This year, instead of the big climbing trip I usually like to take, I went to Peru with my boyfriend and his family and some family friends of theirs. The reason for our trip was a three day hike to Machu Picchu, a 15th century Inca city which was abandoned for almost 400 years before being formally rediscovered. After flying into Lima, the 11 of us traveled to Cusco, a tiny city about 82 km from the start of the Inca Trail, where the elevation was about 11,200 ft, the highest elevation I, and most of the others, had ever been at.
Before this, I really hadn't done any real hiking just for the sake of hiking, only the mandatory hikes to get to climbing places. These hikes were never exactly a blast for me, so I wasn't sure how I felt about a three day rigorous hike. We started the trek with a 4:30am wake up- never a great start- and a bumpy car ride to the start of the trail. We didn't waste any time, and soon enough we were saying good bye to civilization and sit down toilets and hello to the Inca Trail.
We spent the first half of the hike that day telling riddles with one of our guides, Carlos, and the other half singing Disney songs.We stopped multiple times to see different Inca ruins left along the trail and the hiking wasn't nearly as bad as I was expecting- it was mostly flat with only about an hour or so of steep uphill, which the Disney songs made very bearable. The hours flew by and soon enough, it was almost dark and we were at our camp. The porters had everything already set up for us- the dining tent, sleeping tents, the sleeping bags and pads already laid out, and dinner was just about done- it was five star camping. After a night under some amazing stars, we started our second day- once again at 5am.
There's is really no way to describe the difficulty of the second day. We had all heard that the second day was the hardest, and that it was mostly uphill and a lot of stairs, but no amount of physical or mental training could have really prepared me for the struggles of that day. As one person described it, it was comparable to walking on a Stair Master for 4 hours while breathing through a straw. It was cold and rainy, and by the end, the lack of oxygen made going more than 20 steps at a time feel almost impossible, but finally we made it. We summited at Dead Woman's Pass, a very appropriate name, which was the highest point of the trek at over 13,000m. The sense of relief and accomplishment that came with finishing the hardest part of the trek helped through the very slippery and steep downhill that followed, which basically negated the entire up hill. The rest of the day was a mix of ups and downs, but nothing as intense as getting to Dead Woman's Pass.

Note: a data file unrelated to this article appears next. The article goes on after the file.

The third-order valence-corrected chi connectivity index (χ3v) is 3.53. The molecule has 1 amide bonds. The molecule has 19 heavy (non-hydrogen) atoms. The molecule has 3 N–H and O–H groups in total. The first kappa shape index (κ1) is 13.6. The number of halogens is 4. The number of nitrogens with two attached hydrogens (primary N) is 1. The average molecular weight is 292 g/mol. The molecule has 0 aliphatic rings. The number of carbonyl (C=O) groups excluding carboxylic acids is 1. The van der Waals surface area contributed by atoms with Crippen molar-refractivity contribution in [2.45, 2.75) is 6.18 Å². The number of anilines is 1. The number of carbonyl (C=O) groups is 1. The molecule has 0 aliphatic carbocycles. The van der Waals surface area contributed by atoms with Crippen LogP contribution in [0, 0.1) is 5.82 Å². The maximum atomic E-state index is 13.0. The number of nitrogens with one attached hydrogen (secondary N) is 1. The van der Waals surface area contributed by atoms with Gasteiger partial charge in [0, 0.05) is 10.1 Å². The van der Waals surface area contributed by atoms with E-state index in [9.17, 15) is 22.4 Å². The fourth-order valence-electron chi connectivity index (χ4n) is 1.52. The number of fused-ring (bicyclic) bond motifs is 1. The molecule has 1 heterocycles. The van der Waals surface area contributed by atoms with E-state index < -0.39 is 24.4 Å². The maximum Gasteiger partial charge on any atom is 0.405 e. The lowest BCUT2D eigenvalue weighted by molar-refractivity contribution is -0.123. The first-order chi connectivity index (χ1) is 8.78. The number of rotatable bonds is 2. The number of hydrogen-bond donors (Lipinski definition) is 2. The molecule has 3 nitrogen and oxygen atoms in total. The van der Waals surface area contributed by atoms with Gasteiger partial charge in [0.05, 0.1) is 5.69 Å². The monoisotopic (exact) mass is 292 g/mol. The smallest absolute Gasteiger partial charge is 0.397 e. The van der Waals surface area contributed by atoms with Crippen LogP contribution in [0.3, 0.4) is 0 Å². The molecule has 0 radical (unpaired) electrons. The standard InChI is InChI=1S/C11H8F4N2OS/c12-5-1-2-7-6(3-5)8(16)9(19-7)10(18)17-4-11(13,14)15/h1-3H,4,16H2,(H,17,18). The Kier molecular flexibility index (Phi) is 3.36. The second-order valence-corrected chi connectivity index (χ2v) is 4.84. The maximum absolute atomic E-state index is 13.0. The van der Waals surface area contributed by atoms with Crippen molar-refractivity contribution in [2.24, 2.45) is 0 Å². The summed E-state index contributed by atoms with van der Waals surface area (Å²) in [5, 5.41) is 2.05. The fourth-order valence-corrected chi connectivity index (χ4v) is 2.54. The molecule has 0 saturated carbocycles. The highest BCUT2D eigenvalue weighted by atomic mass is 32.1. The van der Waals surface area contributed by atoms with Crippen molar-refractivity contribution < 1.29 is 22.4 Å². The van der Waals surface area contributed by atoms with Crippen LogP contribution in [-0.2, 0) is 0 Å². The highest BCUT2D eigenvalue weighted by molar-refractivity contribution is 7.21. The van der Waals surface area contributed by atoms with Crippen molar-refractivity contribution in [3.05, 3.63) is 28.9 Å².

The best part of the day was probably after the guides learned that I climbed, and they wanted to see me in action. At a stop at some ruins, there was a decent sized rock that the Incas considered sacred, under which they buried their royalty. The guides wanted me climb it for them, which probably went against quite a few rules, but they saw nothing wrong with it. I figured “why not?” and went for it. It actually was a pretty sweet climb.
The third day was a piece of cake compared to the day before. We were finally used to the 5am wake ups and the soreness from the day before hadn't quite hit yet. The trail was “Inca Flat”, meaning not really flat but alternating uphills and downhills that don't exhaust you. Before our lunch break, we started to reach the “breathtaking” part of the trail. Every ruin or view we stopped at was the most beautiful thing I had seen, until we reached the next stop. Finally, we reached the Sun Gate, an entrance about a mile away from Machu Picchu. From there was an incredible bird's-eye view of all of Machu Picchu. But that wasn't the amazing part of reaching the Sun Gate. The sense of accomplishment and joy of surviving the three day trek overwhelmed us all. Starting the hike, we were all excited to get to the destination- Machu Picchu- and most of us (including me) would have been content with just taking the 20 minute bus ride up there. However, after we finished the hike, we all agreed that if we hadn't taken the hike, getting to Machu Picchu wouldn't have been nearly as rewarding, since it would have just been handed to us. The journey was really much more unforgettable than the destination, because that is where we had to really work for our prize, and where all of our laughs and struggles came together to make amazing memories that will impact us forever.
This is really what climbing revolves around too. It's not about just making it to the top, it's about the struggles and the memories of getting there that are really important to us. We all know that there are easier ways to get to the top of a rock than the way we do it, but to the wonder of many non-climbers, we don't take the easy way up. We find the hardest thing we think is possible and we flail and make a fool of ourselves on it, until finally we complete it. And it's not seeing the top of a rock that gives us that amazing send feeling- you know the one- its the challenge, the process that took us there. That old Miley Cyrus song is now lamely playing in my head, but she was actually right: it's not about how fast you get there or what's waiting on the other side; it's the climb.